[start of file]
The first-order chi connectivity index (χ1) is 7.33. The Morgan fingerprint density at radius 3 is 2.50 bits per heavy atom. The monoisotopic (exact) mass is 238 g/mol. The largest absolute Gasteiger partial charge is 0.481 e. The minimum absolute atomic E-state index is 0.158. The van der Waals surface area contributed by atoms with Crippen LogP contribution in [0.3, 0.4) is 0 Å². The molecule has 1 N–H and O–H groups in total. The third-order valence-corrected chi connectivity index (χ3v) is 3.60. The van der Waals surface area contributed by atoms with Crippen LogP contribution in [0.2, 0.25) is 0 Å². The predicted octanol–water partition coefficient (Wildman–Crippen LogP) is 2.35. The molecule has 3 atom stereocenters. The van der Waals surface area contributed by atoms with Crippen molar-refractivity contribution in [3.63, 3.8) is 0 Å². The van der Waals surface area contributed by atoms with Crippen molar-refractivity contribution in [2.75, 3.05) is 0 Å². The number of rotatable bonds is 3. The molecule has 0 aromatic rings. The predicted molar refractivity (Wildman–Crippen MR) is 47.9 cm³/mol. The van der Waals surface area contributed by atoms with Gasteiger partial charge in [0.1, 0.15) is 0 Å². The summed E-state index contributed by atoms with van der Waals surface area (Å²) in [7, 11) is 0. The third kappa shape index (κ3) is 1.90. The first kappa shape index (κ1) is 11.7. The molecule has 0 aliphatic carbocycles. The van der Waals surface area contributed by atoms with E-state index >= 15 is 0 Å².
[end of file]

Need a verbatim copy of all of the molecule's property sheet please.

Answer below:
The first-order chi connectivity index (χ1) is 7.33. The Morgan fingerprint density at radius 3 is 2.50 bits per heavy atom. The monoisotopic (exact) mass is 238 g/mol. The largest absolute Gasteiger partial charge is 0.481 e. The minimum absolute atomic E-state index is 0.158. The van der Waals surface area contributed by atoms with Crippen LogP contribution in [0.3, 0.4) is 0 Å². The molecule has 1 N–H and O–H groups in total. The third-order valence-corrected chi connectivity index (χ3v) is 3.60. The van der Waals surface area contributed by atoms with Crippen LogP contribution in [0.2, 0.25) is 0 Å². The predicted octanol–water partition coefficient (Wildman–Crippen LogP) is 2.35. The molecule has 3 atom stereocenters. The van der Waals surface area contributed by atoms with Crippen molar-refractivity contribution in [3.63, 3.8) is 0 Å². The van der Waals surface area contributed by atoms with Crippen molar-refractivity contribution in [2.75, 3.05) is 0 Å². The number of rotatable bonds is 3. The molecule has 0 aromatic rings. The predicted molar refractivity (Wildman–Crippen MR) is 47.9 cm³/mol. The van der Waals surface area contributed by atoms with Gasteiger partial charge in [0.1, 0.15) is 0 Å². The summed E-state index contributed by atoms with van der Waals surface area (Å²) in [7, 11) is 0. The third kappa shape index (κ3) is 1.90. The first kappa shape index (κ1) is 11.7. The molecule has 0 aliphatic carbocycles. The van der Waals surface area contributed by atoms with E-state index >= 15 is 0 Å².